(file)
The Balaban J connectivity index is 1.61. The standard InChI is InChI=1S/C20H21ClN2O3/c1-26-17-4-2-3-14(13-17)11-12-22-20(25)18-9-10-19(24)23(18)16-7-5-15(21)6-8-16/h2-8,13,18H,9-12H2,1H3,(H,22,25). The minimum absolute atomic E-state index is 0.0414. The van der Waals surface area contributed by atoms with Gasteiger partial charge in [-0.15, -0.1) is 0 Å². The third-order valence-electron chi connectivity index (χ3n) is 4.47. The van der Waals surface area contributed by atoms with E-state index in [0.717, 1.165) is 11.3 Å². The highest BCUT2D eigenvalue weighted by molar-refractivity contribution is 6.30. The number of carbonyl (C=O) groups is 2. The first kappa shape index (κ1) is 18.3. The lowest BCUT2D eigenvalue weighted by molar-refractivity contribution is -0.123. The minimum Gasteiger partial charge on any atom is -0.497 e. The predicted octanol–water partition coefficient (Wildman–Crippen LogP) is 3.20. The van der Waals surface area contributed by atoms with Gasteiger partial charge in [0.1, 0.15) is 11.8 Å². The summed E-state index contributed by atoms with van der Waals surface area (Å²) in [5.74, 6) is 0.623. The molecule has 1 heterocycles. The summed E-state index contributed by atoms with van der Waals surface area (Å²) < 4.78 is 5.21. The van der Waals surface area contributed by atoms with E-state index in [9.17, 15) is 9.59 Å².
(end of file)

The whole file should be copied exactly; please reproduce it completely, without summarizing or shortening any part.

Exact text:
The Balaban J connectivity index is 1.61. The standard InChI is InChI=1S/C20H21ClN2O3/c1-26-17-4-2-3-14(13-17)11-12-22-20(25)18-9-10-19(24)23(18)16-7-5-15(21)6-8-16/h2-8,13,18H,9-12H2,1H3,(H,22,25). The minimum absolute atomic E-state index is 0.0414. The van der Waals surface area contributed by atoms with Gasteiger partial charge in [-0.15, -0.1) is 0 Å². The third-order valence-electron chi connectivity index (χ3n) is 4.47. The van der Waals surface area contributed by atoms with E-state index in [0.717, 1.165) is 11.3 Å². The highest BCUT2D eigenvalue weighted by molar-refractivity contribution is 6.30. The number of carbonyl (C=O) groups is 2. The first kappa shape index (κ1) is 18.3. The lowest BCUT2D eigenvalue weighted by molar-refractivity contribution is -0.123. The minimum Gasteiger partial charge on any atom is -0.497 e. The predicted octanol–water partition coefficient (Wildman–Crippen LogP) is 3.20. The van der Waals surface area contributed by atoms with Gasteiger partial charge in [0.1, 0.15) is 11.8 Å². The summed E-state index contributed by atoms with van der Waals surface area (Å²) in [5.74, 6) is 0.623. The molecule has 1 heterocycles. The summed E-state index contributed by atoms with van der Waals surface area (Å²) < 4.78 is 5.21. The van der Waals surface area contributed by atoms with E-state index in [9.17, 15) is 9.59 Å².